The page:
THE BARGAIN BUY: Margie Joseph; Original Album Series (Atlantic/Rhino)

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Margie Joseph: I'll Take Care of You
THE BARGAIN BUY: Margie Joseph; Original Album Series (Atlantic/Rhino)

The point of the on-going weekly Bargain Buy suggestion is not just to direct readers to fine music going cheap, but to also encourage you to take a chance on an unknown or only vaguely familiar name because the album(s) recommended are . . . yes, cheap.

A perfect example is this five CD set by Margie Joseph out of Mississippi whose pedigree was impeccable. She grew up on the church, did some demos at Muscle Shoals and got signed to Okeh then Volt, and finally made it to Atlantic where Arif Mardin produced her.

Doubtless he heard in her what many others had, the deep soulful spirit of an Aretha Franklin, but also someone in tune with the more funky (and yes, sometimes disco-styled) sound of the early Seventies.

On her Atlantic debut she covered material by Al Green (Let's Stay Together) and Dolly Parton (Touch Your Woman), and the band included Cornell Dupree, Hugh McCracken, Richard Tee, Bernard Purdie and other hot session players. She was moving in a refined circle.

Ironically, given her soul/r'n'b chops, her biggest hit was a cover of McCartney's My Love on the follow-up album Sweet Surrender where she also gave Stevie Wonder's To Know You is To Love You and Bread's Baby I'm A Want You her special treatment.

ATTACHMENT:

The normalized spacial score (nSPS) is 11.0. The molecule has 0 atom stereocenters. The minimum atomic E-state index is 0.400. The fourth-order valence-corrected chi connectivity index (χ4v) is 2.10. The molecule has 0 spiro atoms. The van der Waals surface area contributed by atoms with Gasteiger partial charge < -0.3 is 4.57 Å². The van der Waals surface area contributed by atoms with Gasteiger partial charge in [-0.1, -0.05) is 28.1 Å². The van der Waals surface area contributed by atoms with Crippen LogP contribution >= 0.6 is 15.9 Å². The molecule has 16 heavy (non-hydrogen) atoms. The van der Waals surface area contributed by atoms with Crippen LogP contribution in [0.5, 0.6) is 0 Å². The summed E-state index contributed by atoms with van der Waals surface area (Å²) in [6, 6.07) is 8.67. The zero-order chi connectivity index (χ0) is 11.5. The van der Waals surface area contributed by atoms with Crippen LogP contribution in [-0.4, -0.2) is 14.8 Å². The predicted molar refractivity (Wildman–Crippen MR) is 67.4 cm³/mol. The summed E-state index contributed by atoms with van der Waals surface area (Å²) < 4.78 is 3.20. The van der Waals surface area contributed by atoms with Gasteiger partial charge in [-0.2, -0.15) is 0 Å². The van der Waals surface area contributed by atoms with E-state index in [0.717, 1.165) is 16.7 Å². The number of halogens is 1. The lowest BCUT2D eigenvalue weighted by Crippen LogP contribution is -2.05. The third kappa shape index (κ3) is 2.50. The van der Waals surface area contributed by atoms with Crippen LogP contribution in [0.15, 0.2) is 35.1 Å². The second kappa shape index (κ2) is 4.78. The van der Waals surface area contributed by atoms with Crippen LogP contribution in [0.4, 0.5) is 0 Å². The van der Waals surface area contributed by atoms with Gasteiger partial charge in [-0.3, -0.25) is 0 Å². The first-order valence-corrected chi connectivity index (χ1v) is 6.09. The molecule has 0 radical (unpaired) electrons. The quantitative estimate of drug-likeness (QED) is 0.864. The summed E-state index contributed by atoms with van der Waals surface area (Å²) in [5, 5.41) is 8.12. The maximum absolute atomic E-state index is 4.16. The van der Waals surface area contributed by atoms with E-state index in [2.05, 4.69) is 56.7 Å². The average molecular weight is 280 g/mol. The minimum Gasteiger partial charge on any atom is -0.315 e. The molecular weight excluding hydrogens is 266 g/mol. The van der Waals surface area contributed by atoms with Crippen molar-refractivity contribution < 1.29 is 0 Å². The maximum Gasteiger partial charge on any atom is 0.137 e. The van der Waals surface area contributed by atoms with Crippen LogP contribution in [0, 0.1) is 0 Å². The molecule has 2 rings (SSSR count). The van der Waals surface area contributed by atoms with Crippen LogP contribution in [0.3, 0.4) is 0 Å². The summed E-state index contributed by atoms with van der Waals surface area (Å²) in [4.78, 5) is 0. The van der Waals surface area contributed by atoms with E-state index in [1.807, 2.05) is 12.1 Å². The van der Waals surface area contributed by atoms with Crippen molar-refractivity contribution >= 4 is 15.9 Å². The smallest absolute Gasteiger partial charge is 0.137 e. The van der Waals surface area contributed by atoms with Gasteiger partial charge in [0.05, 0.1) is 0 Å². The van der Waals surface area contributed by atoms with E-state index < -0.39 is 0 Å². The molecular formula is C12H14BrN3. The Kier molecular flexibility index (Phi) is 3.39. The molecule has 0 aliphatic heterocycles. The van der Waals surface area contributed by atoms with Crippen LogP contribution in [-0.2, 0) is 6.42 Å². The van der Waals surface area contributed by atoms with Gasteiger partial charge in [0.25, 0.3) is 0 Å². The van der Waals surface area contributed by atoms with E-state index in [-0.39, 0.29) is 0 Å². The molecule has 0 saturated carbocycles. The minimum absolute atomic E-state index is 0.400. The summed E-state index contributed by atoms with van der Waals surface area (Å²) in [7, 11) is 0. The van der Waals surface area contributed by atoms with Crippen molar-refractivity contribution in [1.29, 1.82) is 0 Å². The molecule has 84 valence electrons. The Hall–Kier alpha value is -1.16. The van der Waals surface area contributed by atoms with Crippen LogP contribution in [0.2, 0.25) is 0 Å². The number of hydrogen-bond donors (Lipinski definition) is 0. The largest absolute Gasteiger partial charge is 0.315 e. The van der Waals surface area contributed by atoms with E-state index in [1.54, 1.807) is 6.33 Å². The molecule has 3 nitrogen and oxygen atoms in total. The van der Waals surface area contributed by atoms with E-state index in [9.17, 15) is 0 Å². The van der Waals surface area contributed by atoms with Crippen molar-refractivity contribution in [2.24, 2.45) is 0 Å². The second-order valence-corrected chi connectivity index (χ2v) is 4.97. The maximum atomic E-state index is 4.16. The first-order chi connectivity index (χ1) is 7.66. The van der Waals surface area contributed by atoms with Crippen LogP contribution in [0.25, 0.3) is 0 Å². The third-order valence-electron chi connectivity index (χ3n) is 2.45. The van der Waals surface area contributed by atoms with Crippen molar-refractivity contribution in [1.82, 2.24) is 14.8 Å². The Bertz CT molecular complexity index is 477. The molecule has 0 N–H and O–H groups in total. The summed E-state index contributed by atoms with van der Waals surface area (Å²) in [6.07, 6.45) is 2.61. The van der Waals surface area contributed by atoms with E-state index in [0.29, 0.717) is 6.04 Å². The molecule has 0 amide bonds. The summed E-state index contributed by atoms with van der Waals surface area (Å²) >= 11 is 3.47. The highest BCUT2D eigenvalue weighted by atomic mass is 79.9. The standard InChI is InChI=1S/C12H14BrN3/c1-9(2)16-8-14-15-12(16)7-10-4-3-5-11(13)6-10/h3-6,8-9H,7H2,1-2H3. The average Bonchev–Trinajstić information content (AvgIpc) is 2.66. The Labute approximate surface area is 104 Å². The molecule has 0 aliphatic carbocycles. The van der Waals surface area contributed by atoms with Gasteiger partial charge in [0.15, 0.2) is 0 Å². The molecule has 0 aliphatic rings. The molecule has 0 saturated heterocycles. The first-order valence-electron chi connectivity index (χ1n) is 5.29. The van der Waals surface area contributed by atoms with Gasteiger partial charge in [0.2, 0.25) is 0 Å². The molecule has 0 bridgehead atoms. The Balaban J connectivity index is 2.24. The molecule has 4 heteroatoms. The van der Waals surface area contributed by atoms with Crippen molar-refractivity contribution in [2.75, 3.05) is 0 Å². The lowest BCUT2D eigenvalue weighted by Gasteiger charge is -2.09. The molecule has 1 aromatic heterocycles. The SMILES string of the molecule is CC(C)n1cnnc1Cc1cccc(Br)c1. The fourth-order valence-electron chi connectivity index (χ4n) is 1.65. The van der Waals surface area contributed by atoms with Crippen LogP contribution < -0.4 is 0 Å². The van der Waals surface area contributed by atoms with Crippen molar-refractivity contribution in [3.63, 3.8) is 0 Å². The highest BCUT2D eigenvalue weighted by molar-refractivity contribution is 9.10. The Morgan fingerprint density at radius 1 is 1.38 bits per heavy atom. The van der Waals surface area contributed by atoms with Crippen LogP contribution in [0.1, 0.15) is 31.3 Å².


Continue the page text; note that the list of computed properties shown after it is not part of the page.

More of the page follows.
Mardin produced one more album for her -- the career high of Margie in '74 -- before Lamont Dozier came in for Hear The Words; Feel the Feeling two years later.

All these albums plus Feeling My Way ('78) have been parcelled up on replica covers as part of the excllent Original Album Series and at just $20 from JB Hi-Fi stores (here) that is one fine Bargain Buy.JB_HZ_CHEAP_long

If the name Margie Joseph is new to you, it'll cost you about 38 cents a song to discover a woman who could pull together soul and funk, a little dance and a lot of feeling in the Seventies.

I call that a bargain. 

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Chris Bourke - Jul 4, 2011

Thoroughly agree about Margie. These mid 70s Atlantic albums are a big improvement on her two early 70s LPs on Stax. Through the five LPs, there is a slight drop off each time but I'm especially fond of the rootsy one with so many songs by Paul Kelly - the black R&B Paul Kelly, not the Australian. She always had great players too.

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